When I was casting this semester’s Georgetown Program Board fashion show, I was not seeking models based on their relative differences. Instead, I looked for models who are representative of our community. Georgetown University prides itself on being a mecca of diversity; however, there are very few on-campus opportunities to see the integration of this diversity. I wanted to make the GPB fashion show an opportunity to celebrate all humans at once, not just one specific ethnicity or culture.

I also wanted to make an event that was visually transparent and showed how certain minorities felt oppressed by current events. For this reason, the fashion show is named “Diamante.” Diamante is French and Spanish for diamonds. As every diamond is valued for its uniqueness, so must we value every human.

To better understand the motivations for attracting a diverse pool of models, I must first explain the connection between the fashion industry and general social dynamics. Until 2016, the fashion industry had intensified already existing cultural barriers around beauty. These barriers, built far before the millennial generation came of age, created a world where, if you did not align with a prototype, you were not accepted. If you were too white, too black, too fat, too skinny or too Latin-looking, you could potentially be excluded from an event, campaign or trend. The fashion world was perpetuating the phenotypical division of humans.

Furthermore, the fashion industry’s campaigns are not realistic — they do not represent a typical human in any given culture, region, continent or country. They misrepresented and underrepresented cultures and people in many places; during 2014’s Fall/Winter New York Fashion Week, nearly 80 percent of models were white. “Diamante” hopes to do the opposite: to showcase models that are representative of the student body and of all the pieces that create this wonderful puzzle we call Georgetown University. We hope that the show encourages people to be their authentic selves, not the selves that society has deemed most worthy of attention.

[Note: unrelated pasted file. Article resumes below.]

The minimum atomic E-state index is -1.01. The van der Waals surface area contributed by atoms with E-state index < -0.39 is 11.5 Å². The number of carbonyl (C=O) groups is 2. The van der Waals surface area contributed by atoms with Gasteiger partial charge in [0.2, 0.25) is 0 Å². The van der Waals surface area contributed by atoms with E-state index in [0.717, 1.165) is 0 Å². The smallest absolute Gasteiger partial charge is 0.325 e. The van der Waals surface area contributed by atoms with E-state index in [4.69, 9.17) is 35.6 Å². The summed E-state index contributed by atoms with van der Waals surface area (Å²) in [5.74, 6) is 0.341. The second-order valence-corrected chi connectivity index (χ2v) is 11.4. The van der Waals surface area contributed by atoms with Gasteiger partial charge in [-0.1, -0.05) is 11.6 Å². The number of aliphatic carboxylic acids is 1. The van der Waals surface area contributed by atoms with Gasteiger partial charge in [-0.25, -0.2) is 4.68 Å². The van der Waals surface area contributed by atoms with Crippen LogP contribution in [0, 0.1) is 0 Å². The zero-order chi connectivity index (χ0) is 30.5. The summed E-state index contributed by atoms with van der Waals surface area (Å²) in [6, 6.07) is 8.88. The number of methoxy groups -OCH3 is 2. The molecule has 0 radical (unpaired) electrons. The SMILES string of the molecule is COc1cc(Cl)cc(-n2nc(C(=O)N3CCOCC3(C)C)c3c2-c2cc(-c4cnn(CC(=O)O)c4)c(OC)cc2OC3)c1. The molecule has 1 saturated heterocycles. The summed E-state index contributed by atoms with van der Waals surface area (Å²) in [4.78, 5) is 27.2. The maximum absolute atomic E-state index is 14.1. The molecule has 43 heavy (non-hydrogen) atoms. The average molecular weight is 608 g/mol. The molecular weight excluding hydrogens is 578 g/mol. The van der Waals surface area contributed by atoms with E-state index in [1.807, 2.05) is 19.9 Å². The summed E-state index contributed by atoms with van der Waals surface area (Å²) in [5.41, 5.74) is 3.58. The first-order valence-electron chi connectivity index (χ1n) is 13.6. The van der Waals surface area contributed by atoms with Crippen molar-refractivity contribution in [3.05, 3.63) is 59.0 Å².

“Diamante” also hopes to shed light on today’s political and social realities. Issues like the Deferred Action for Childhood Arrivals program, the Muslim ban, hate crimes against the LGBTQ community, xenophobia, gender inequality and other ongoing conversations not only intensify global divisions, they affect on-campus biases toward oppressed peoples.

I believe “Diamante” can eclipse national politics and work as a step toward healing views one group may hold toward another.

GPB’s fashion show is pushing not only the narrative of equal representation, but also a principal value of our Jesuit university: caring for the other. As a nation, we are focusing so much on the divisions among ourselves that we do not speak about resolutions or how to move forward as a nation. In the spirit of the great Dr. Martin Luther King Jr., we must look forward to a day where we walk hand in hand. The mission of “Diamante” is to acknowledge the great unity within diversity. That unity — diversity at its best — is the only way we can heal the divides of racism, colorism, sexism, homophobia, Islamophobia and the other -isms and -phobias on Georgetown’s campus and in the United States.

My hope is that “Diamante” creates an opportunity to tell stories to people of all different identities about the struggle marginalized people fight through. Consequently, the audience will watch a story told from the perspectives of different performers, promoting this narrative of acknowledging certain humans’ tragic and oppressive experiences. “Diamante” will celebrate diversity and promote unification of humans over division.

Kevin Martinez is a sophomore in the College.

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